Selfies and the New Age of Digital Narcissism

by Timberline Knolls Staff

In 2013, the word “selfie” was elected “Word of the Year” by the Oxford English Dictionary. Selfie refers to a photo that a person takes of herself then posts on social media sites. As with so many things, the original idea behind the selfie was probably good, providing just another way to share a moment or an experience in a person’s life with family and friends.

For those in the behavioral health field, the selfie has become anything but a benign photo. For some, it is just one more tool used to chisel away at a person’s self-esteem or intensify an already negative body image. The term “digital narcissism” was coined to apply to the phenomenon of someone trying to inflate low self-esteem by over-promoting herself in social media.

Recently, a young man in Britain tried to commit suicide after he failed to take the perfect selfie. The 19-year-old became obsessed with this goal, dedicating hours every day to capturing the perfect shot. He dropped out of school, lost weight and became a recluse. When the perfect photo eluded him, he took an overdose of pills in an effort to end his own life.

Selfie

Although we want so desperately to believe that such a radical reaction is surely an anomaly, something never seen again, it probably isn’t and we probably will.

From its inception, the world of social media has proven harmful to those with self-esteem issues and especially for those with a negative body image. Those with significant insecurities, particularly adolescent girls and women, used to have limited outlets to utilize for comparison purposes. The highly distorted and air-brushed images in magazines and advertisements always served to diminish their fragile egos. But now, they have untold numbers of Facebook posts and Instagram photos to compare themselves to and undoubtedly find themselves lacking.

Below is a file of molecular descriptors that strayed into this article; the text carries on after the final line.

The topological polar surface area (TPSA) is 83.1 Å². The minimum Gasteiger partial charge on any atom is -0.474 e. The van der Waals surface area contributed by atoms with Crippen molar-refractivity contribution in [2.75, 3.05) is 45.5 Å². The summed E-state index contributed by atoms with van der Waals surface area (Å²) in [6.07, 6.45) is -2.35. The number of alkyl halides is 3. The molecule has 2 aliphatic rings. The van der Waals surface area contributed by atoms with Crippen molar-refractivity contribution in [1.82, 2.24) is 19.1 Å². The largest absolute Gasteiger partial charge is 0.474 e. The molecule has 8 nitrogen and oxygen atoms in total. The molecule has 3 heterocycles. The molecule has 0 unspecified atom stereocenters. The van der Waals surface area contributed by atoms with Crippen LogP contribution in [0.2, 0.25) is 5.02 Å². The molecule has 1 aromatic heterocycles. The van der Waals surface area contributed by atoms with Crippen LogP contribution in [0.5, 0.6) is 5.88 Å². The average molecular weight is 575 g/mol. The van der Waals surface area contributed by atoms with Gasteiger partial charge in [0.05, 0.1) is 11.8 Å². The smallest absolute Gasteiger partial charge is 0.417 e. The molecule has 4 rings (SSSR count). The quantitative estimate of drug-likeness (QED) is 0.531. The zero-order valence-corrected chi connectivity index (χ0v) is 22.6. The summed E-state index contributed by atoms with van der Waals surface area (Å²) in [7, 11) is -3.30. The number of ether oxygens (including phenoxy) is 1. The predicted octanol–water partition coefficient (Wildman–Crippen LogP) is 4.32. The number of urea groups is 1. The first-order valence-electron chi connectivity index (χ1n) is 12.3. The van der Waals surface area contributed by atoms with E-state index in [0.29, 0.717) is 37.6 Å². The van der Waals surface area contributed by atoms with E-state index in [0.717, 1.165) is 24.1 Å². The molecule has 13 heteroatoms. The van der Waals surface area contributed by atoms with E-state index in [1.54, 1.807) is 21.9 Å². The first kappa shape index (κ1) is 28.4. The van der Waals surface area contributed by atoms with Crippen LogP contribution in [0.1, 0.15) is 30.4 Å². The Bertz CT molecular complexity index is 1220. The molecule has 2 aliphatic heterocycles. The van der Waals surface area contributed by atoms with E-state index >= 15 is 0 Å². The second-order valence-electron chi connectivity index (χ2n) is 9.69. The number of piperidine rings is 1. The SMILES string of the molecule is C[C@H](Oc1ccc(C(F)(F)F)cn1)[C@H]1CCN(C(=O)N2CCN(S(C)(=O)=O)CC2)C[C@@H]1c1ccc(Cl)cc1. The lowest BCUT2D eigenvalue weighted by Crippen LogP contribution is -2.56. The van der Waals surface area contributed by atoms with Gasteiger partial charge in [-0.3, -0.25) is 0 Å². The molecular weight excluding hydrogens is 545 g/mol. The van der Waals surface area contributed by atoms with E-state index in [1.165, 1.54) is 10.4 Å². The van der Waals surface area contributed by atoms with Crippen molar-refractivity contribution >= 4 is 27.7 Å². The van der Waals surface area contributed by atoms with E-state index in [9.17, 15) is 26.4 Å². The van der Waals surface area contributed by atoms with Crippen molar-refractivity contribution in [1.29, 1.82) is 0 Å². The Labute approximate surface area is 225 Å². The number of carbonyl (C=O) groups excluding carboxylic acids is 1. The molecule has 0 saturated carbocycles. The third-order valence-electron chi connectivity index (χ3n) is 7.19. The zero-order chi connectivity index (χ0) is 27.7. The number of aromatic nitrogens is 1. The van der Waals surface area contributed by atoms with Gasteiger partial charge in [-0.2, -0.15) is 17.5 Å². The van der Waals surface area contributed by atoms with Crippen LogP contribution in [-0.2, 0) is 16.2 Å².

The problem is that when these women and girls examine all of these beautiful images, they fail to remember the context. People only post photos in which they look their absolute best, are doing exciting activities, and are, above all, happy. These photos are rarely reflective of real everyday life. They will never show tired people washing dishes, paying bills, staying up all night with a teething baby.

And then there’s the ever-popular selfie. These same females who find fault in themselves because of their positive view of other people’s pictures on the internet will fail to extend the same grace to themselves. They will scrutinize photos of themselves, perhaps even pictures that they originally thought were fine, and be disappointed. It’s no longer out of line to suggest that an abundance of harsh or negative comments could literally result in an attempted suicide, or even worse, a successful suicide for some of those who struggle with severe insecurities or who are predisposed to mental illness.

{ 1 comment… read it below or add one }

Robert Wayne Lewis May 1, 2014 at 5:42 pm

I think you raise a great point here, Kimberly, and I agree with you 100% and would like to add that the issues you raise impact men, too. I read an article the other day–I can’t remember where, unfortunately–that showed a correlation between social media usage and unhappiness and self-esteem issues, exactly what you point out in your article. Social media users see pictures of their friends, family members, etc. and their picturesque lifestyles as portrayed on social media and, by comparison, don’t believe their own lives are as fulfilling or active. And men, women, young and old feel this and may feel depressed and inferior because of Facebook posts or Twitter posts. It’s a sad and unexpected phenomenon of the generation and the technology that drives it.

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